HOW TO DETECT SMALL PLANETS?
1. Doppler Spectroscopy:
Doppler spectroscopy is used to detect the periodic velocity shift of the stellar spectrum caused by an orbiting giant planet.
(This method is also referred to as the radial velocity method.)
From ground-based observatories, spectroscopists can measure Doppler shifts greater than 3 m/sec due to the reflex motion of the star this corresponds to a minimum detectable mass of 33Me / sini for a planet at 1 AU from
a one solar-mass (1 Mo) star, where i is the inclination of the orbital pole to the line-of-sight (LOS).
This method can be used for main-sequence stars of spectral types mid-F through M. Stars hotter and more massive than mid F rotate faster, pulsate, are generally more active and have less spectral structure, thus making to more difficult to measure their Doppler shift.
The minimum detectable planet mass increases as the square root of the planet's orbital size, as shown in the figure below (the red ascending line).
The planets already detected with this method are indicated by the solid diamonds in the figure below. Note the mass is given in Earth masses, Me.
2. Pulsar Timing:
The first widely accepted detection of extrasolar planets was made by Wolszczan (1994).
Earth-mass and even smaller planets orbiting a pulsar were detected by measuring the periodic variation in the pulse arrival time.
The planets detected are orbiting a pulsar, a "dead" star, rather than a dwarf (main-sequence) star.
What is heartening about the detection is that the planets were probably formed after the supernova that resulted in the pulsar.
Thereby demonstrating that planet formation is probably a common rather than a rare phenomena.
The pulsar planets are indicated by the open diamonds in the figure below.
Astrometry is used to look for the periodic wobble that a planet induces in the position of its parent star. The minimum detectable planet mass gets smaller in inverse proportion to the planet's distance from the star. For a space-based astrometric instrument, such as the planned Space Interferometry Mission (SIM), that could measure an angle as small as 2 micro-arcsec, a minimum planet of mass of 6.6Me could be detected in a 1 year orbit around a 1 Mo star that is 10 pc from the Earth (gray descending line for stars out to 10 pc) and a 0.4 Mj planet in a 4 year orbit (dark-blue descending line for stars out to 500 pc). The FAME mission (Full-sky Astrometric Explorer) has an angular resolution of 50 micro-arcsec and the minimum detectable planet mass for it at 10 pc is shown by the descending orange line.
From the ground, the Keck telescope is being equipped to measure angles as small as 20 micro-arc seconds, leading to a minimum detectable mass in a 1 AU orbit of 66Me for a solar-mass star at 10 pc.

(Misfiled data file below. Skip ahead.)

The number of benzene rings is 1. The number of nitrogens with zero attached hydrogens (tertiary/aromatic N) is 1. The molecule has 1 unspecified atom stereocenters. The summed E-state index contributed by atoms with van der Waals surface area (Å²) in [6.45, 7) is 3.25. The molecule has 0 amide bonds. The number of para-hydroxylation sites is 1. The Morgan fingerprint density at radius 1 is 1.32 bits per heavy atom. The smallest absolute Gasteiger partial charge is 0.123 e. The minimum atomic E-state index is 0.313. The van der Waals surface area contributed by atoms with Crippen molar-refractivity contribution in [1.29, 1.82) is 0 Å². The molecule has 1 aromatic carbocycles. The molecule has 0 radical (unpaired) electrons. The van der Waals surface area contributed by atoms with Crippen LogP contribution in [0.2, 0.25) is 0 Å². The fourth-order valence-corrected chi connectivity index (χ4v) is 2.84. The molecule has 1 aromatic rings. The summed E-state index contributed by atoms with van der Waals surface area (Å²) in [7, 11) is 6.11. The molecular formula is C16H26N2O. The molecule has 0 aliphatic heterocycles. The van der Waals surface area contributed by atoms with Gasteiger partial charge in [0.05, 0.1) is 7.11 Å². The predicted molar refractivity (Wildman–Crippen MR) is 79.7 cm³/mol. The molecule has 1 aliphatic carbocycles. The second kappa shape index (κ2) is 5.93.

The limitations to this method are the distance to the star and variations in the position of the photometric center due to star spots. There are only 33 non-binary solar-like (F, G and K) main-sequence stars within 10 pc of the Earth. The furthest planet from its star that can be detected is limited by the time needed to observe at least one orbital period. This limit is indicated by the dashed light-blue vertical line chosen to be at 10 years in the figure below. There are no planet detections that have been confirmed using this method.
4. Transit Photometry:
Photometry measures the periodic dimming of the star caused by a planet passing in front of the star along the line of sight from the observer. Stellar variability on the time scale of a transit limits the detectable size to about half that of Earth for a 1 AU orbit about a 1 Mo star or Mars size planets in Mercury-like orbits with four years of observing. Mercury-size planets can even be detected in the habitable-zone of K and M stars. Planets with orbital periods greater than two years are not readily detectable, since their chance of being properly aligned along the line of sight to the star becomes very small.
In the figure below, the white region represents the full range of planet masses and orbits that the Kepler Mission can detect. Giant outer planets that produce a transit signal of 1% ( 120 times that of an Earth, i.e., a SNR >1000) but have orbital periods greater than 2 years can be followed up with Doppler spectroscopy or ground-based photometry (green horizontal line in the figure below).
Giant planets in inner orbits can also be detectable independent of the orbit alignment, based on the periodic modulation of their reflected light. For the 10% of these that have transits, the transit depth can be combined with the mass found from Doppler data to determine the density of the planet as has been done for the case of HD209458b and see if these inner giants are "inflated".
Doppler spectroscopy and astrometry (SIM) measurements can be used to search for any giant planets that might also be in the systems discovered using photometry. Since the orbital inclination must be close to 90° (sin i=1.) to cause transits, there is very little uncertainty in the mass of any giant planet detected.